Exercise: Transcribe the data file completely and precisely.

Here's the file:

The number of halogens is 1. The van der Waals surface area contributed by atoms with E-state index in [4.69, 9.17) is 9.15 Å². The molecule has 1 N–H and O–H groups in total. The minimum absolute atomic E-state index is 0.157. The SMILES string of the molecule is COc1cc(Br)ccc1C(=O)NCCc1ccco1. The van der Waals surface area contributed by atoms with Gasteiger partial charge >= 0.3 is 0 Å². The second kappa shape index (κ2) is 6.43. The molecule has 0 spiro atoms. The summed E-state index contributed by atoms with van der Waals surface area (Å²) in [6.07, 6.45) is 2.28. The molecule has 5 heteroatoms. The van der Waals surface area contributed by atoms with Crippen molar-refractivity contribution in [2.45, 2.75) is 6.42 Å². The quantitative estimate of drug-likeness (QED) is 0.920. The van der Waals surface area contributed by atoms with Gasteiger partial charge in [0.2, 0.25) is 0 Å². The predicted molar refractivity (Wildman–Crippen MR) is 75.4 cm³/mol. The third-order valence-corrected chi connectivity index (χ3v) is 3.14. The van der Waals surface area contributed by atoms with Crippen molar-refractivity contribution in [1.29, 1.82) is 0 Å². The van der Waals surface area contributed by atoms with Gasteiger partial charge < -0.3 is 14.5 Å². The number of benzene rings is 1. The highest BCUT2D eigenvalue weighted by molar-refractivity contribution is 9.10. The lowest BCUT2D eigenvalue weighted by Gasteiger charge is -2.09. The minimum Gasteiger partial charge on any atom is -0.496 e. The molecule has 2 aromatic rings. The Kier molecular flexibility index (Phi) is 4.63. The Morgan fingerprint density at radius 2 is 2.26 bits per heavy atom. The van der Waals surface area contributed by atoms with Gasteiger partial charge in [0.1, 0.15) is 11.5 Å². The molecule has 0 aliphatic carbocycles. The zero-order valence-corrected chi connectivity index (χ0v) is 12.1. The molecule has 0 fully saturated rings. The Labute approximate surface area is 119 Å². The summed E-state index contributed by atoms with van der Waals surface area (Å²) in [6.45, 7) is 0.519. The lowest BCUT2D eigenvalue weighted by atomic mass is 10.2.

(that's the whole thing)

The number of halogens is 1. The van der Waals surface area contributed by atoms with E-state index in [4.69, 9.17) is 9.15 Å². The molecule has 1 N–H and O–H groups in total. The minimum absolute atomic E-state index is 0.157. The SMILES string of the molecule is COc1cc(Br)ccc1C(=O)NCCc1ccco1. The van der Waals surface area contributed by atoms with Gasteiger partial charge >= 0.3 is 0 Å². The second kappa shape index (κ2) is 6.43. The molecule has 0 spiro atoms. The summed E-state index contributed by atoms with van der Waals surface area (Å²) in [6.07, 6.45) is 2.28. The molecule has 5 heteroatoms. The van der Waals surface area contributed by atoms with Crippen molar-refractivity contribution in [2.45, 2.75) is 6.42 Å². The quantitative estimate of drug-likeness (QED) is 0.920. The van der Waals surface area contributed by atoms with Gasteiger partial charge in [0.2, 0.25) is 0 Å². The predicted molar refractivity (Wildman–Crippen MR) is 75.4 cm³/mol. The third-order valence-corrected chi connectivity index (χ3v) is 3.14. The van der Waals surface area contributed by atoms with Crippen molar-refractivity contribution in [1.29, 1.82) is 0 Å². The van der Waals surface area contributed by atoms with Gasteiger partial charge < -0.3 is 14.5 Å². The number of benzene rings is 1. The highest BCUT2D eigenvalue weighted by molar-refractivity contribution is 9.10. The lowest BCUT2D eigenvalue weighted by Gasteiger charge is -2.09. The minimum Gasteiger partial charge on any atom is -0.496 e. The molecule has 2 aromatic rings. The Kier molecular flexibility index (Phi) is 4.63. The Morgan fingerprint density at radius 2 is 2.26 bits per heavy atom. The van der Waals surface area contributed by atoms with Gasteiger partial charge in [0.1, 0.15) is 11.5 Å². The molecule has 0 aliphatic carbocycles. The zero-order valence-corrected chi connectivity index (χ0v) is 12.1. The molecule has 0 fully saturated rings. The Labute approximate surface area is 119 Å². The summed E-state index contributed by atoms with van der Waals surface area (Å²) in [6.45, 7) is 0.519. The lowest BCUT2D eigenvalue weighted by atomic mass is 10.2.